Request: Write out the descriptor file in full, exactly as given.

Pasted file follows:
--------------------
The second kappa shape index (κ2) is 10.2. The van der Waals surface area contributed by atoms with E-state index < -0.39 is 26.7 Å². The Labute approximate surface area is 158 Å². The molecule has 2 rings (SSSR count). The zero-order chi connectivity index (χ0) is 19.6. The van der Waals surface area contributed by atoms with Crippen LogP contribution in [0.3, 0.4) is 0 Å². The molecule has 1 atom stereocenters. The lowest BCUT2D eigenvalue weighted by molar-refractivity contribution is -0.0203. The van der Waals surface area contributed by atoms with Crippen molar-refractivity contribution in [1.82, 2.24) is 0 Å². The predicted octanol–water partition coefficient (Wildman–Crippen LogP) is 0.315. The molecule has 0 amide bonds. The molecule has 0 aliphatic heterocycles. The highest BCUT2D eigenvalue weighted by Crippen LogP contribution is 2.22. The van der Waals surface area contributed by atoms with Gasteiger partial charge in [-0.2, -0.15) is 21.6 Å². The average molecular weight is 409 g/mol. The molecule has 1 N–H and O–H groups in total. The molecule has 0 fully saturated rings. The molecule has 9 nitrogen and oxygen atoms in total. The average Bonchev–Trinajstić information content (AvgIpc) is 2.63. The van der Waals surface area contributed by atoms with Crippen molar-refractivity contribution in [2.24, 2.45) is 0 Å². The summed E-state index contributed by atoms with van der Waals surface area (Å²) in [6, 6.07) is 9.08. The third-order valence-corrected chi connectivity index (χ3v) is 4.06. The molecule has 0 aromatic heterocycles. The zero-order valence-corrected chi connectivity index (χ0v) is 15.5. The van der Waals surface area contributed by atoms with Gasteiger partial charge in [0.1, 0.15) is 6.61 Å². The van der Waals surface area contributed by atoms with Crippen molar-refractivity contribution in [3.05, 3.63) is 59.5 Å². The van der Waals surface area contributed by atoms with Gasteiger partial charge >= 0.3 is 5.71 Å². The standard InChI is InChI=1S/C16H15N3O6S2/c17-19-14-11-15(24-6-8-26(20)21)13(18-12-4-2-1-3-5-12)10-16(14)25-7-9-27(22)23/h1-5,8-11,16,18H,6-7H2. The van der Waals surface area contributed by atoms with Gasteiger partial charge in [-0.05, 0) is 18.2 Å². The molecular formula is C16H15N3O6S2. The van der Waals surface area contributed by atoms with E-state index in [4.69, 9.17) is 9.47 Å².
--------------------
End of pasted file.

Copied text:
The second kappa shape index (κ2) is 10.2. The van der Waals surface area contributed by atoms with E-state index < -0.39 is 26.7 Å². The Labute approximate surface area is 158 Å². The molecule has 2 rings (SSSR count). The zero-order chi connectivity index (χ0) is 19.6. The van der Waals surface area contributed by atoms with Crippen LogP contribution in [0.3, 0.4) is 0 Å². The molecule has 1 atom stereocenters. The lowest BCUT2D eigenvalue weighted by molar-refractivity contribution is -0.0203. The van der Waals surface area contributed by atoms with Crippen molar-refractivity contribution in [1.82, 2.24) is 0 Å². The predicted octanol–water partition coefficient (Wildman–Crippen LogP) is 0.315. The molecule has 0 amide bonds. The molecule has 0 aliphatic heterocycles. The highest BCUT2D eigenvalue weighted by Crippen LogP contribution is 2.22. The van der Waals surface area contributed by atoms with Gasteiger partial charge in [-0.2, -0.15) is 21.6 Å². The average molecular weight is 409 g/mol. The molecule has 1 N–H and O–H groups in total. The molecule has 0 fully saturated rings. The molecule has 9 nitrogen and oxygen atoms in total. The average Bonchev–Trinajstić information content (AvgIpc) is 2.63. The van der Waals surface area contributed by atoms with Crippen molar-refractivity contribution in [2.24, 2.45) is 0 Å². The summed E-state index contributed by atoms with van der Waals surface area (Å²) in [6, 6.07) is 9.08. The third-order valence-corrected chi connectivity index (χ3v) is 4.06. The molecule has 0 aromatic heterocycles. The zero-order valence-corrected chi connectivity index (χ0v) is 15.5. The van der Waals surface area contributed by atoms with Gasteiger partial charge in [0.1, 0.15) is 6.61 Å². The van der Waals surface area contributed by atoms with Crippen molar-refractivity contribution in [3.05, 3.63) is 59.5 Å². The van der Waals surface area contributed by atoms with Gasteiger partial charge >= 0.3 is 5.71 Å². The standard InChI is InChI=1S/C16H15N3O6S2/c17-19-14-11-15(24-6-8-26(20)21)13(18-12-4-2-1-3-5-12)10-16(14)25-7-9-27(22)23/h1-5,8-11,16,18H,6-7H2. The van der Waals surface area contributed by atoms with Gasteiger partial charge in [-0.05, 0) is 18.2 Å². The molecular formula is C16H15N3O6S2. The van der Waals surface area contributed by atoms with E-state index in [4.69, 9.17) is 9.47 Å².